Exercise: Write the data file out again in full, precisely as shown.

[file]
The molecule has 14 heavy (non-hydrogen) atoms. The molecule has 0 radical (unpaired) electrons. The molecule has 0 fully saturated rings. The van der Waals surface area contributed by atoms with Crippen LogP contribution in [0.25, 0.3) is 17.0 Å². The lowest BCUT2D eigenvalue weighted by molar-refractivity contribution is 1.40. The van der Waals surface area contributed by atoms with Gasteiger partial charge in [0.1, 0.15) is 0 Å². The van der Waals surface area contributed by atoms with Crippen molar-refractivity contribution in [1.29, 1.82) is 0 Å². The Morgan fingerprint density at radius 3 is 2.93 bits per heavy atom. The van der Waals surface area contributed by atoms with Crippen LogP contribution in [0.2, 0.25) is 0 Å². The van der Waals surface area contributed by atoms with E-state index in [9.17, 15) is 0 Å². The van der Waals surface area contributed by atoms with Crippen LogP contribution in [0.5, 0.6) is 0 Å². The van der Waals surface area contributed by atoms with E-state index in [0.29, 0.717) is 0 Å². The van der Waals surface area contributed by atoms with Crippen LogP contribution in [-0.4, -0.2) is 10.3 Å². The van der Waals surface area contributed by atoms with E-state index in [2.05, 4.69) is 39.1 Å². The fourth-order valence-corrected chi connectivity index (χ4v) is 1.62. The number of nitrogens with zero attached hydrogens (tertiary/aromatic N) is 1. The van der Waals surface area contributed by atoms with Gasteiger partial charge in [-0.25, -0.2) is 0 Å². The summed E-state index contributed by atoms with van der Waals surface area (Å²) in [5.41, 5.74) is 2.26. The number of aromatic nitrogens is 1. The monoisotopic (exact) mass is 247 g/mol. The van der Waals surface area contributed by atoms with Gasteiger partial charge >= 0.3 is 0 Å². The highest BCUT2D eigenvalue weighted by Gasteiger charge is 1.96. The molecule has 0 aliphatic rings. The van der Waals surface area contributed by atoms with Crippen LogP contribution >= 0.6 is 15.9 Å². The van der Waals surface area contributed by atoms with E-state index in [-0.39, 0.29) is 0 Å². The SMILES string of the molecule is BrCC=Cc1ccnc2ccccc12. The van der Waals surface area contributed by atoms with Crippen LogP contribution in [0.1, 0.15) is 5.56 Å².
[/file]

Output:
The molecule has 14 heavy (non-hydrogen) atoms. The molecule has 0 radical (unpaired) electrons. The molecule has 0 fully saturated rings. The van der Waals surface area contributed by atoms with Crippen LogP contribution in [0.25, 0.3) is 17.0 Å². The lowest BCUT2D eigenvalue weighted by molar-refractivity contribution is 1.40. The van der Waals surface area contributed by atoms with Gasteiger partial charge in [0.1, 0.15) is 0 Å². The van der Waals surface area contributed by atoms with Crippen molar-refractivity contribution in [1.29, 1.82) is 0 Å². The Morgan fingerprint density at radius 3 is 2.93 bits per heavy atom. The van der Waals surface area contributed by atoms with Crippen LogP contribution in [0.2, 0.25) is 0 Å². The van der Waals surface area contributed by atoms with E-state index in [9.17, 15) is 0 Å². The van der Waals surface area contributed by atoms with Crippen LogP contribution in [0.5, 0.6) is 0 Å². The van der Waals surface area contributed by atoms with E-state index in [0.29, 0.717) is 0 Å². The van der Waals surface area contributed by atoms with Crippen LogP contribution in [-0.4, -0.2) is 10.3 Å². The van der Waals surface area contributed by atoms with E-state index in [2.05, 4.69) is 39.1 Å². The fourth-order valence-corrected chi connectivity index (χ4v) is 1.62. The number of nitrogens with zero attached hydrogens (tertiary/aromatic N) is 1. The van der Waals surface area contributed by atoms with Gasteiger partial charge in [-0.25, -0.2) is 0 Å². The summed E-state index contributed by atoms with van der Waals surface area (Å²) in [5.41, 5.74) is 2.26. The number of aromatic nitrogens is 1. The monoisotopic (exact) mass is 247 g/mol. The van der Waals surface area contributed by atoms with Gasteiger partial charge >= 0.3 is 0 Å². The highest BCUT2D eigenvalue weighted by Gasteiger charge is 1.96. The molecule has 0 aliphatic rings. The van der Waals surface area contributed by atoms with Crippen LogP contribution >= 0.6 is 15.9 Å². The van der Waals surface area contributed by atoms with E-state index in [-0.39, 0.29) is 0 Å². The SMILES string of the molecule is BrCC=Cc1ccnc2ccccc12. The van der Waals surface area contributed by atoms with Crippen LogP contribution in [0.1, 0.15) is 5.56 Å².